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Re: LONG [News Digest] Linux News Digest for the 24hrs preceeding 10-12-06

  • Subject: Re: LONG [News Digest] Linux News Digest for the 24hrs preceeding 10-12-06
  • From: Roy Schestowitz <newsgroups@xxxxxxxxxxxxxxx>
  • Date: Sun, 10 Dec 2006 18:13:48 +0000
  • Newsgroups: comp.os.linux.advocacy
  • Organization: schestowitz.com / Netscape
  • References: <7l9t44-8ef.ln1@ellandroad.demon.co.uk> <2obt44-8ef.ln1@ellandroad.demon.co.uk> <457C0B7A.1090800@bullet3.fsnet.oc.ku> <1165759898.774171.241980@l12g2000cwl.googlegroups.com> <1248338.jyGcXazrkH@schestowitz.com> <1165768549.327907.44230@j72g2000cwa.googlegroups.com>
  • Reply-to: newsgroups@xxxxxxxxxxxxxxx
  • User-agent: KNode/0.7.2
__/ [ cc ] on Sunday 10 December 2006 16:35 \__

> Roy Schestowitz wrote:
>> __/ [ cc ] on Sunday 10 December 2006 14:11 \__
>> > Mozilla/4.0 (compatible; MSIE 6.0; Windows NT 5.1; SV1; .NET CLR
>> > 1.1.4322; .NET CLR 2.0.50727),gzip(gfe),gzip(gfe) Complaints-To:
>> What are you doing here anyway?
>> > Robert Newson wrote:
>> >> Mark Kent wrote:
>> >> Instead of warning in the subject line about the length of the post,
>> >> could you not put a message about the news digest and then reply to it
>> >> with the
>> >> long message.  Even though you warn in the subject, I have yet to find
>> >> a way for my newsreader to avoid reading the message if I fail to
>> >> manually spot it.
>> >>
>> >> By posting a warning and then the message as a reply to it, they would
>> >> be threaded on my newsreader and I could kill the thread before wasting
>> >> the time downloading the ~2000 lines.
>> >
>> > Or he could not post it at all. Since Roy has taken to lying in the
>> > subjects of his [News] posts now, I don't really think it's appropriate
>> > to post all the articles again, without any replies showing the ones
>> > which are dishonest.
>> Are they truly dishonest? Or is it simply the case that one among many
>> messages that I post accidently contains an error? Just because you don't
>> like the subject lines does not /necessarily/ make them erroneous. It is a
>> Linux advocacy newsgroup. It's not your daily news, whose purpose is to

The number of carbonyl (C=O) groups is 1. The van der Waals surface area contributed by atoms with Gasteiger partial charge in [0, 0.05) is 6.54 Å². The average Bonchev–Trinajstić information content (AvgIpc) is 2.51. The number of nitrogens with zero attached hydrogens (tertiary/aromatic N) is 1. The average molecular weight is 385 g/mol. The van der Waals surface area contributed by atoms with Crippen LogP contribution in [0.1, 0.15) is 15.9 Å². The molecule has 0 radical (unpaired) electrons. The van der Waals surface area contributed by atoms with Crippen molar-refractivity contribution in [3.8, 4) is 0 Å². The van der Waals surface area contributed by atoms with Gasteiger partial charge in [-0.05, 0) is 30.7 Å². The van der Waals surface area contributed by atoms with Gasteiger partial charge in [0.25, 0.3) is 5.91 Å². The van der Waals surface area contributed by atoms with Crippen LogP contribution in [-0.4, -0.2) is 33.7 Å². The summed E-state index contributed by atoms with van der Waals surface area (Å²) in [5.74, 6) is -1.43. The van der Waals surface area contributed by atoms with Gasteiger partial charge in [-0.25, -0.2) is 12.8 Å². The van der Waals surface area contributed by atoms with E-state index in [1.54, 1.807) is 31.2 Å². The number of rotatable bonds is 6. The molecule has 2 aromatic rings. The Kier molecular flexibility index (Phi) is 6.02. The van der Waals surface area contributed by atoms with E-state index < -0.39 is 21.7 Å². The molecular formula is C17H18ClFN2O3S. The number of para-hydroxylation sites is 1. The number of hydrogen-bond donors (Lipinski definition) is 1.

>> present both sides no matter which one is rightful and which side's
>> argument isn't even worth attention. Even newspapers, I might add, are
>> inclined to please their funding sources, so there's a hidden agenda and
>> bias.
>> Best wishes,
>> Roy
> It's not that I don't like them. "PS3 has begun shipping with Linux
> Pre-installed" is just an out and out lie for instance. Many times the
> subject is just misleading, and well, since I don't know for sure I
> guess we'll have to let those slide. But I find it hard to believe that
> on the ones that are completely wrong that you don't know what you are
> doing. Why isn't the subject of the [News] posts the title of the
> article you're quoting anyway?

I will admit that I was wrong on the PS3 shipping thing, but it was /NOT/
deliberate. I am sometimes in a hurry and I can't read everything
thoroughly. As I said before, it is easy to find flaws somewhere in a big
pool of messages. I am not trying to noisify in order to use a nitpicking
argument. I just think that these stories ought to be filed and documented
properly. PJ's research, for example, greatly benefits from all these
lobbying and bribery stories, which she often puts among the News Picks.

The last question is a fair one. I often quote a segment of something
broader. For example, minutes ago I posted something titles "the zombie
lifestyle" (or something along these lines). It was an eclectic story from
TheStreet, which has this reproting fashion (same with MarketWatch). What I
brought forward, however, was a nugget of information. Microsoft is sidling
with the Chinese industry in its fight against Google---that which resisted
before caving to censorship (same with DoJ subpoenas). This seems like news
that escaped the attention of mainstream media because there is nothing
official, yet. Why enter the discussion ahead of announcements? Because, as
we now discover, with respect to Thailand's IT minister (or the equivalent
of that role), Microsoft had a flirt before Open Source was publicly
smashed. Steretypes and FUD as usual. It's part of a pattern. The technical
merits of Linux are not enough to defeat marketing and political pressures.
History says that inferiors products are often the ones that won. Let's
reverse the trend by eliminating between-the-lines and under-the-table
tactics. Let the best technology win. Not the toughest thugs, who gradually
pile up dirty money.

Best wishes,


                        ~~ Kind greetings and happy holidays!

Roy S. Schestowitz      |    $> wget -r -erobots=off http://www.*
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